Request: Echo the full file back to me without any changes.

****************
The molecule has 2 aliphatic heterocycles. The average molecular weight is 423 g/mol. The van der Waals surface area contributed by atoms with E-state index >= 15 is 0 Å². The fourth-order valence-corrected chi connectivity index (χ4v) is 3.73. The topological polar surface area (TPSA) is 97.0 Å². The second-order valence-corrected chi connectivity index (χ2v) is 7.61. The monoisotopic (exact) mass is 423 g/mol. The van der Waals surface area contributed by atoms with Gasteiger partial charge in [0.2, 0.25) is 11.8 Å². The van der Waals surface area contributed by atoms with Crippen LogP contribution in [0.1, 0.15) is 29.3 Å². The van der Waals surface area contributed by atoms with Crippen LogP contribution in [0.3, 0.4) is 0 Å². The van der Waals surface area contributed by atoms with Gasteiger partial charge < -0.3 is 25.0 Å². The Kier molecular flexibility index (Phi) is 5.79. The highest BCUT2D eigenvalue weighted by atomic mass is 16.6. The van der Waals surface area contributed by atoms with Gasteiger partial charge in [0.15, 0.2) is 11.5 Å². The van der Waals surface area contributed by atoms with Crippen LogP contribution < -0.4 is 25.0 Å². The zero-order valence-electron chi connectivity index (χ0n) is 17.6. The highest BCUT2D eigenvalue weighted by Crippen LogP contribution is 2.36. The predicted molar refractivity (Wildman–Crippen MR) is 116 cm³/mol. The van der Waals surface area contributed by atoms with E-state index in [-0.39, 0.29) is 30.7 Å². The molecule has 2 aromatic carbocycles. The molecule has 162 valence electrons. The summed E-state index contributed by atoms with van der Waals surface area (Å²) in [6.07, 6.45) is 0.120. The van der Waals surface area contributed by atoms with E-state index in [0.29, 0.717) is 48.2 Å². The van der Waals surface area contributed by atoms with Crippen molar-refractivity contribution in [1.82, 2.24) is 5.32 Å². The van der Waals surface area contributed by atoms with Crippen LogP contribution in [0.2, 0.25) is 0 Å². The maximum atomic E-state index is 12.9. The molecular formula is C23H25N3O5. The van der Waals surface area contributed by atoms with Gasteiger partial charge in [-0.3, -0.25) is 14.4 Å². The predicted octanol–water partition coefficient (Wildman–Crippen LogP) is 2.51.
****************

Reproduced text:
The molecule has 2 aliphatic heterocycles. The average molecular weight is 423 g/mol. The van der Waals surface area contributed by atoms with E-state index >= 15 is 0 Å². The fourth-order valence-corrected chi connectivity index (χ4v) is 3.73. The topological polar surface area (TPSA) is 97.0 Å². The second-order valence-corrected chi connectivity index (χ2v) is 7.61. The monoisotopic (exact) mass is 423 g/mol. The van der Waals surface area contributed by atoms with Gasteiger partial charge in [0.2, 0.25) is 11.8 Å². The van der Waals surface area contributed by atoms with Crippen LogP contribution in [0.1, 0.15) is 29.3 Å². The van der Waals surface area contributed by atoms with Crippen LogP contribution in [0.3, 0.4) is 0 Å². The van der Waals surface area contributed by atoms with Gasteiger partial charge < -0.3 is 25.0 Å². The Kier molecular flexibility index (Phi) is 5.79. The highest BCUT2D eigenvalue weighted by atomic mass is 16.6. The van der Waals surface area contributed by atoms with Gasteiger partial charge in [0.15, 0.2) is 11.5 Å². The van der Waals surface area contributed by atoms with Crippen LogP contribution < -0.4 is 25.0 Å². The zero-order valence-electron chi connectivity index (χ0n) is 17.6. The highest BCUT2D eigenvalue weighted by Crippen LogP contribution is 2.36. The predicted molar refractivity (Wildman–Crippen MR) is 116 cm³/mol. The van der Waals surface area contributed by atoms with E-state index in [-0.39, 0.29) is 30.7 Å². The molecule has 2 aromatic carbocycles. The molecule has 162 valence electrons. The summed E-state index contributed by atoms with van der Waals surface area (Å²) in [6.07, 6.45) is 0.120. The van der Waals surface area contributed by atoms with E-state index in [0.29, 0.717) is 48.2 Å². The van der Waals surface area contributed by atoms with Crippen molar-refractivity contribution in [1.82, 2.24) is 5.32 Å². The van der Waals surface area contributed by atoms with Crippen LogP contribution in [0.2, 0.25) is 0 Å². The maximum atomic E-state index is 12.9. The molecular formula is C23H25N3O5. The van der Waals surface area contributed by atoms with Gasteiger partial charge in [-0.3, -0.25) is 14.4 Å². The predicted octanol–water partition coefficient (Wildman–Crippen LogP) is 2.51.